As I entered the back door, I paused. Drawing a deep breath I looked back towards the woodshed. The distance to the shed was short and the late afternoon light was beginning to fade as the orange sun coloured the white snow with an amber glow. Nonetheless, it was unmistakably smooth snow, unsullied by my footprints. Placing the wood basket on the floor, I rubbed my eyes and then peered again. Nothing had changed and it was as though I had not stepped in to the garden. I began to feel unsure of myself. I was not imagining things. There were now logs in the basket. There were a few small marks where snow had fallen into the woodshed as the door had been pushed open and then closed. There was a small pile of wood shavings which had had flown out of the door as it had been moved to and fro. But there were still no footprints.
Gradually, log basket in my hands, I moved towards the little sitting room and the fire place. I planned to have a hot coffee, replenish the hungry fire with more logs and take a nap. All this folly would then surely dissipate when I awoke. However, as I approached the fireside, I saw sitting in the rocking chair a strangely familiar figure. The figure was a little portly and looked elderly, with one gnarled, long fingered hand resting on her knee. Her spectacles were pushed upon her head and pinned back the once dark but now grey hair. Her face was pale but was speckled with a light covering of smudges of soot and her eyes were closed. Her immobility was absolute and she appeared to sleep, settled in the motionless rocking chair. An overwhelming sound of silence dominated the room, punctuated only by the occasional crackle of the dying fire. I paused, completely unable to comprehend the scene before me.
I recognized the figure was me.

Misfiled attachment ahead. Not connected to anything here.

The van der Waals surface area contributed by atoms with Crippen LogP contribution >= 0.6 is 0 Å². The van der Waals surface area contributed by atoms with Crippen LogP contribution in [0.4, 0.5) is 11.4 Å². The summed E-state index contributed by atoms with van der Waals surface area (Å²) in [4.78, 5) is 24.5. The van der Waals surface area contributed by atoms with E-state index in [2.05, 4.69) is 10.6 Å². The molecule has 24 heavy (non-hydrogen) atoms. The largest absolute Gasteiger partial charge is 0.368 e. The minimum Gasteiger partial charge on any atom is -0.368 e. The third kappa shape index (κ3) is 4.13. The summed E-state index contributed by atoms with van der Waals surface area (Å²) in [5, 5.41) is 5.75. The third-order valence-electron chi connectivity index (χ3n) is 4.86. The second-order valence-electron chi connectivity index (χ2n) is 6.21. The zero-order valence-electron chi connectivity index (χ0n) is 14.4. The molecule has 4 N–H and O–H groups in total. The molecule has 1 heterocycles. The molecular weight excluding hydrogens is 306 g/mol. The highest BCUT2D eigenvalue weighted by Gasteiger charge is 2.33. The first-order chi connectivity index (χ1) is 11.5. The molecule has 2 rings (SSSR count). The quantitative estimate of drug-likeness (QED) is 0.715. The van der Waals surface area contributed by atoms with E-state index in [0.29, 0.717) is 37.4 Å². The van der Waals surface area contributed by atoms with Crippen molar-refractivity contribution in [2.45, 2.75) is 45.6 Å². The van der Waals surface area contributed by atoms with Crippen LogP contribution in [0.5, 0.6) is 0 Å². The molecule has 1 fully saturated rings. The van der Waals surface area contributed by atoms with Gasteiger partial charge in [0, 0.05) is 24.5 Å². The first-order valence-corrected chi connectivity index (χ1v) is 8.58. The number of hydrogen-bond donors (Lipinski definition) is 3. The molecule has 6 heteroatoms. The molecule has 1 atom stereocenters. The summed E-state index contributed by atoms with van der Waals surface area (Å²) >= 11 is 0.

Confused I stood and stared. Slowly I become conscious I was not as I should have been, settled in my rocking chair. Something was wrong with the image before me. No breath enlivened this figure; it seemed I was not breathing. It appeared that this figure was dead, that I was dead. I could not be standing in my little room, looking at what I had long considered to be my piece of paradise, and be able to see myself in my rocking chair. I felt I must be dreaming or be unwell or my eyes were deceiving my mind, or perhaps the other way around.
Unsettled and disturbed I moved a little closer, driven my curiosity and bewilderment. The pile of books flickered and danced by the light of the fire’s tiny flames, their edges tinged with scarlet as they glowed in the light of the dying embers. The right hand of the figure was hanging down towards the fire, as if the figure was simply sleeping. Below the hand was the book which I had been reading, fallen on to the floor, still open. The side of the face closest to the fire was coloured by the now faint rosy glow of the fire. By the light of a small table lamp and the now low flames of the fire I could now see with clarity that I was sitting by the fire, apparently dead.
Panic grew within me. I did not know what to do. The absent footprints were those of a ghost? But what would happen next? What should I do? There were no answers. I stood staring at the scene before me and waited, but what I was waiting for I did not know. Recognition of my own mortality sat before me, yet my continued consciousness suggested a future, an alternative existence. A voice behind me startled me from my pondering and I spun around,
“Welcome. I suppose you have some questions? Most people do.” The figure now facing me seemed to be solid and, apart from looking rather cold, did not appear extraordinary in any particular way but, that being said, I wasn’t sure what a ghost was supposed to look like. Perhaps death really was just the beginning of something new. The speaker turned and I followed, glancing back only once at the elderly figure in the rocking chair. Feeling something like peace I turned away for the final time, not knowing what was ahead of me, only knowing what I was leaving behind.